Geometallurgy Conference 2018
The theme of this first geometallurgy conference “Back to the future” is inspired by looking both into the past and the future: the concept of Geometallurgy goes back to some of the earliest mining activities when mineral recognition, mining, separation and concentration were undertaken simultaneously. Over time, changes in operational structures, product expansion and specialisation ultimately led to the diminishment and breakdown of this holistic approach.
In the last two decades ‘Geometallurgy’ has become a sophisticated yet entirely logical return to this integrated approach to mine planning. In a world of exponentially increasing ore heterogeneity and economic complexity, Geometallurgy is effectively a highly structured, integrated multi-disciplinary collaboration for optimising the value of an ore deposit. The approach is premised on acquiring multi-dimensional, spatially constrained (blocked) ore body knowledge that quantifies and qualifies all aspects of ore body variability. This data must include each element’s response to blasting, excavation, crushing, grinding, separability and the environment and of course, its economic factors. These discrete elemental data sets are modelled to optimise a mine plan which takes into account the respective threshold criteria for each of the dataset components. Geometallurgy provides for truly integrated mine planning, ore flow management and processing from exploration to operations and through to final closure and rehabilitation. (Think of it as 4D Whittle on steroids, but for the entire mine life cycle, not just the optimised pit or stope envelope for the mining operation).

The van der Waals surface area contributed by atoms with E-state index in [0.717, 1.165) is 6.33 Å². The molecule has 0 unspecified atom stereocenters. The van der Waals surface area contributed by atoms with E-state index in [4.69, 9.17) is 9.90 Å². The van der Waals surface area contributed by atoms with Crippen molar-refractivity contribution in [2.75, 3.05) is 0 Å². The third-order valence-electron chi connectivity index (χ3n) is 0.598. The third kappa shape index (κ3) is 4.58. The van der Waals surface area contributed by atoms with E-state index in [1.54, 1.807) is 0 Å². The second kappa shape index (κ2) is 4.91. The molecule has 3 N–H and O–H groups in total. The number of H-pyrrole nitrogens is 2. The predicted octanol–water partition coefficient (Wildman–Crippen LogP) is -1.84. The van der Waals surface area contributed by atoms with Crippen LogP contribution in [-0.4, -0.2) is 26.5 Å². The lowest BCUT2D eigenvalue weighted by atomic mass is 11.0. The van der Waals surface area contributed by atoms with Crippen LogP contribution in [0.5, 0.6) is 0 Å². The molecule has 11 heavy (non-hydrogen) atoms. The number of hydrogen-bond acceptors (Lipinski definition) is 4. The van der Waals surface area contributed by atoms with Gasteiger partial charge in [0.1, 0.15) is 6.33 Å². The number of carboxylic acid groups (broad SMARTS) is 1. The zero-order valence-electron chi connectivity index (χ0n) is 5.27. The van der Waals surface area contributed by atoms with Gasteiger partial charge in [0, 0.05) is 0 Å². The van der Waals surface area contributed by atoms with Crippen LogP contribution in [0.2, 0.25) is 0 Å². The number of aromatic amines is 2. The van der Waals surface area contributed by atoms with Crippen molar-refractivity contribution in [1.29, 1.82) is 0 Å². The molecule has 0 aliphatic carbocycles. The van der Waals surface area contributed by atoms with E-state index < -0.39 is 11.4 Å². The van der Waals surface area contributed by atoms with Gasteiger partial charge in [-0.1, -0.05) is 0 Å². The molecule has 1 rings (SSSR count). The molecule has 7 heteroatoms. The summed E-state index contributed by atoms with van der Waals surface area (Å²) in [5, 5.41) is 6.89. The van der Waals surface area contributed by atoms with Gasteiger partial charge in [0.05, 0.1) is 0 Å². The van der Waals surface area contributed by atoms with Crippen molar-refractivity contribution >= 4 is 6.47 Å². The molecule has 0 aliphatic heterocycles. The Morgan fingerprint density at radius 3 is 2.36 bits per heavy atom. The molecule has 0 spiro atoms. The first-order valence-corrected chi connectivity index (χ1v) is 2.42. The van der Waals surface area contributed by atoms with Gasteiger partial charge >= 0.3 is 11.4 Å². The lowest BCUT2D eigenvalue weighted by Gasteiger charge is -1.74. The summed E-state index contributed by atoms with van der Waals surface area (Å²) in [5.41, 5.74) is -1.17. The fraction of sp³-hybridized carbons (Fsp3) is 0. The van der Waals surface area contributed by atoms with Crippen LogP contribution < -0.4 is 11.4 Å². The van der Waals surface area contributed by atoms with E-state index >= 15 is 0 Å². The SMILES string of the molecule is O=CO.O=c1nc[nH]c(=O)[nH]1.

Looking into the future, we need to visualise what our ‘ideal’ mining operation in Southern Africa should look like, how it will function, and be equipped to articulate what we need to do to achieve this. Geometallurgy is a critical tool in achieving this.